The greatest pleasure, however, was catching up with fellow ‘interstate’ exhibitors Megan Lewis (now based in Sydney) and Martine Perret (now based in Margaret River WA). Megan exhibited some of her well known prints of the Martu people in the Great Sandy Desert – from the ‘Conversations with the Mob’ collection – and also took time to perform in her ambassadorial role with Fujifilm to present a slide show and talk on her work and the use of the new Fujifilm X-T1 camera. Martine presented samples of her work ‘Trans Dili’ on trans gender men in Timor-Leste. Some hours were spent with Martine, Megan and Glenn gabbing about the industry, past assignments, state of photojournalism and other meaningful ‘stuff’… including a stint on the obligatory Mindil Beach that lasted for several hours after sunset! (NB … Glenn missed the beach stint as he was stuck offshore ‘working’ on a boat – but was ably replaced by Fujifilms Kevin Cooper.)

My contribution to the exhibition was “The Aak Puul Ngantam Stockman” set … at the curators request … not mine.

The festival is a great initiative and I look forward to seeing it once again in Darwin in 2016.

Below are pics of the two venues … top is the ‘Darwin Waterfont’ exhibit featuring the work of Megan Lewis, Clive Hyde, Elise Derwin and Baz Ledwidge … below is a pic from the ‘Northern Centre for Contemporary Art’which shows my exhibit. Also at the NCCA is the work of Martine Perret, Glenn Campbell, Andrew Quilty, Ed Wray, Daniel Hartley-Allen, Regis Martin, Frederic Mit and Made Nagi.

images © Brian Cassey

20140503_ProofDarwinBlog1

20140503_ProofDarwinBlog2

 

SHARK PROTEST: Metaphor Images Photo in International New York Times February 4, 2014

Posted by bohdan.warchomij in : Australian photographers, Bohdan Warchomij, International New York Times, Metaphor Images , comments closed

SYDNEY, Australia — As Australians flocked to the beaches at the height of a hot Southern Hemisphere summer, a commercial fisherman hired for the task hauled in a 10-foot tiger shark, caught on a baited line set off the state’s south coast. The fisherman shot the shark in the head four times with a .22-caliber rifle and then towed the carcass out to sea, where it was dumped.

The catch on Jan. 26 — Australia Day, a national holiday popular for beachgoing — was the first under a new “catch and kill” policy in the state of Western Australia for large tiger, bull and great white sharks. Since then, at least one more large shark has died on the line; several smaller ones were caught and released.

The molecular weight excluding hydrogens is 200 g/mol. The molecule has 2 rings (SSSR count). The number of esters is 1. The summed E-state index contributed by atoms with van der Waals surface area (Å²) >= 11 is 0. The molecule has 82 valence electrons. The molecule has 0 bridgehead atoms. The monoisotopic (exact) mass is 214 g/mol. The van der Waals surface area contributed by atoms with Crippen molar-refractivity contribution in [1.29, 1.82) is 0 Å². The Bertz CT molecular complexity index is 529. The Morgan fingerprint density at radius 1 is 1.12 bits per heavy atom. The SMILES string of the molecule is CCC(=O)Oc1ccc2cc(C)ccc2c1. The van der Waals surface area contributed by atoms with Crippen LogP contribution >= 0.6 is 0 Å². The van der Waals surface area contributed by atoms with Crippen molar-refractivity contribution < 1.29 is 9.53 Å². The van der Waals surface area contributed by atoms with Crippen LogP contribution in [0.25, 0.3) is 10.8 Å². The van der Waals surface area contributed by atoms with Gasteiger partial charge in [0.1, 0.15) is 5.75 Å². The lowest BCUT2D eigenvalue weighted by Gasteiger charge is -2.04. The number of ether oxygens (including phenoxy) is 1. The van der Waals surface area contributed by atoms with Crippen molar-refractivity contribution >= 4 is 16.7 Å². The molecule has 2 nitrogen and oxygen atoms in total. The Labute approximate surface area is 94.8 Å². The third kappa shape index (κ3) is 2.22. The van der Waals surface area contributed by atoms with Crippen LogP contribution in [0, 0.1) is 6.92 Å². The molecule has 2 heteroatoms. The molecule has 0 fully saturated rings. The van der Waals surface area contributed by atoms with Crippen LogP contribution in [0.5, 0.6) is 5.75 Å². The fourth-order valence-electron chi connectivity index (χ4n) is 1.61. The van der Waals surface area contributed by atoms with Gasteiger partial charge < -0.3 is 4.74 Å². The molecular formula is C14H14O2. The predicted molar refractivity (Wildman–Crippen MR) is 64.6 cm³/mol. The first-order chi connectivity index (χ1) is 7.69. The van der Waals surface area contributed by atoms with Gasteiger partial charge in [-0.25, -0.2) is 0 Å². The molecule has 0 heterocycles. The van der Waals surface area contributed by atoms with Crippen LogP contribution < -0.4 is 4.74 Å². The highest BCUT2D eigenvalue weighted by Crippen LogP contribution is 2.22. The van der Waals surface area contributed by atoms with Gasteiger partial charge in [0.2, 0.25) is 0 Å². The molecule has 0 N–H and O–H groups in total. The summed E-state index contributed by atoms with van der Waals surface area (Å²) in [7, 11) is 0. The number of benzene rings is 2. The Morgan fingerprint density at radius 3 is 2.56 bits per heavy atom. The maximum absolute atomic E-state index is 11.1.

The official cull comes after seven fatal shark attacks on swimmers in the state in the last three years, the most recent in November, when a 35-year-old surfer was killed. In one of the attacks, at one of the most popular beaches in Perth, no body was found, only the man’s damaged swim trunks. Five of the attacks were by great whites, officials say.

The state government’s decision is meant to reassure beachgoers, but it has horrified conservationists and flies in the face of global efforts to protect sharks, whose numbers have been in decline amid heavy pressure from Asian appetites for shark fin soup. Opponents of the cull policy have mounted protests and consulted lawyers about trying to halt it in the courts. International celebrities have weighed in, including the British actor and comedian Ricky Gervais and the billionaire entrepreneur Richard Branson.

The Color Run Perth Photos Bohdan Warchomij November 3, 2013

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The basis of this global festival has its roots in India’s Holi Festival, which takes place annually across India between end-February and early-March. The colorful festival of Holi has an ancient origin in the Hindu religion and celebrates the triumph of ‘good’ over ‘evil’. The colourful Holi Festival bridges social gaps and renews relationships across the country. On this day, people of all ages, backgrounds and cultures hug and wish each other ‘Happy Holi’.
Holi is a spring festival also known as the festival of colors, and sometimes festival of love. It is an ancient Hindu religious festival which has become popular with non-Hindus in many parts of the world